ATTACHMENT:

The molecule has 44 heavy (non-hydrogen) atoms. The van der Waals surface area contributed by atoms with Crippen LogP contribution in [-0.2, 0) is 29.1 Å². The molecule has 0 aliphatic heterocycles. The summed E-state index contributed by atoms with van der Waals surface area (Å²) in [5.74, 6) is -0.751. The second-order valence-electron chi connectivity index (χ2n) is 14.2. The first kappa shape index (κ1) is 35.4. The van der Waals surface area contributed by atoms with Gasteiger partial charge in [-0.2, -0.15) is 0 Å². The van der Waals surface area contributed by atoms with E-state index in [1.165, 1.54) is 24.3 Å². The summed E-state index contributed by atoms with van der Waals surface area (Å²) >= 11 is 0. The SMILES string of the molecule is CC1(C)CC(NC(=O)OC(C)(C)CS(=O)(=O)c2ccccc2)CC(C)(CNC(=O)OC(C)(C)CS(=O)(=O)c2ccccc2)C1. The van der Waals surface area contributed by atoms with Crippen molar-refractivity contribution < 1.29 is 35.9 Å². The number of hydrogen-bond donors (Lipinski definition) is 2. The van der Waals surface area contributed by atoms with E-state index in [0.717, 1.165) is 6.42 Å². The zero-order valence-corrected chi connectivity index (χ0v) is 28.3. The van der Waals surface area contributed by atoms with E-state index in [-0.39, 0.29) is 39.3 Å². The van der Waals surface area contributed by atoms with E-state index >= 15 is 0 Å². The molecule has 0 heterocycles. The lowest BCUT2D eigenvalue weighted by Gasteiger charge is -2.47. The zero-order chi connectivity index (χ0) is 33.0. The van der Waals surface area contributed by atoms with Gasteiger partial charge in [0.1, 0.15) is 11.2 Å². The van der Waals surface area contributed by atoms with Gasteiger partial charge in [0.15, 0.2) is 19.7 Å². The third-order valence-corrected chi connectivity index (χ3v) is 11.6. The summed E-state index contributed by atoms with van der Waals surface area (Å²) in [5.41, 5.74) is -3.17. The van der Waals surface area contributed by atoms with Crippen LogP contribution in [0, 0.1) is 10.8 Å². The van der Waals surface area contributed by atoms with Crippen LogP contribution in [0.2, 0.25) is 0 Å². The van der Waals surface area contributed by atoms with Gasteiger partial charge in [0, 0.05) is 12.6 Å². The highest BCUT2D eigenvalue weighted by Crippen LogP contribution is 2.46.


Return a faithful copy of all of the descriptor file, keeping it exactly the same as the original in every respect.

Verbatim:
The molecule has 44 heavy (non-hydrogen) atoms. The van der Waals surface area contributed by atoms with Crippen LogP contribution in [-0.2, 0) is 29.1 Å². The molecule has 0 aliphatic heterocycles. The summed E-state index contributed by atoms with van der Waals surface area (Å²) in [5.74, 6) is -0.751. The second-order valence-electron chi connectivity index (χ2n) is 14.2. The first kappa shape index (κ1) is 35.4. The van der Waals surface area contributed by atoms with Gasteiger partial charge in [-0.2, -0.15) is 0 Å². The van der Waals surface area contributed by atoms with E-state index in [1.165, 1.54) is 24.3 Å². The summed E-state index contributed by atoms with van der Waals surface area (Å²) >= 11 is 0. The SMILES string of the molecule is CC1(C)CC(NC(=O)OC(C)(C)CS(=O)(=O)c2ccccc2)CC(C)(CNC(=O)OC(C)(C)CS(=O)(=O)c2ccccc2)C1. The van der Waals surface area contributed by atoms with Crippen molar-refractivity contribution < 1.29 is 35.9 Å². The number of hydrogen-bond donors (Lipinski definition) is 2. The van der Waals surface area contributed by atoms with E-state index in [0.717, 1.165) is 6.42 Å². The zero-order valence-corrected chi connectivity index (χ0v) is 28.3. The van der Waals surface area contributed by atoms with E-state index in [-0.39, 0.29) is 39.3 Å². The van der Waals surface area contributed by atoms with E-state index >= 15 is 0 Å². The molecule has 0 heterocycles. The lowest BCUT2D eigenvalue weighted by Gasteiger charge is -2.47. The zero-order chi connectivity index (χ0) is 33.0. The van der Waals surface area contributed by atoms with Gasteiger partial charge in [0.1, 0.15) is 11.2 Å². The van der Waals surface area contributed by atoms with Gasteiger partial charge in [0.15, 0.2) is 19.7 Å². The third-order valence-corrected chi connectivity index (χ3v) is 11.6. The summed E-state index contributed by atoms with van der Waals surface area (Å²) in [5.41, 5.74) is -3.17. The van der Waals surface area contributed by atoms with Crippen LogP contribution in [0, 0.1) is 10.8 Å². The van der Waals surface area contributed by atoms with Crippen LogP contribution in [0.2, 0.25) is 0 Å². The van der Waals surface area contributed by atoms with Gasteiger partial charge in [0, 0.05) is 12.6 Å². The highest BCUT2D eigenvalue weighted by Crippen LogP contribution is 2.46.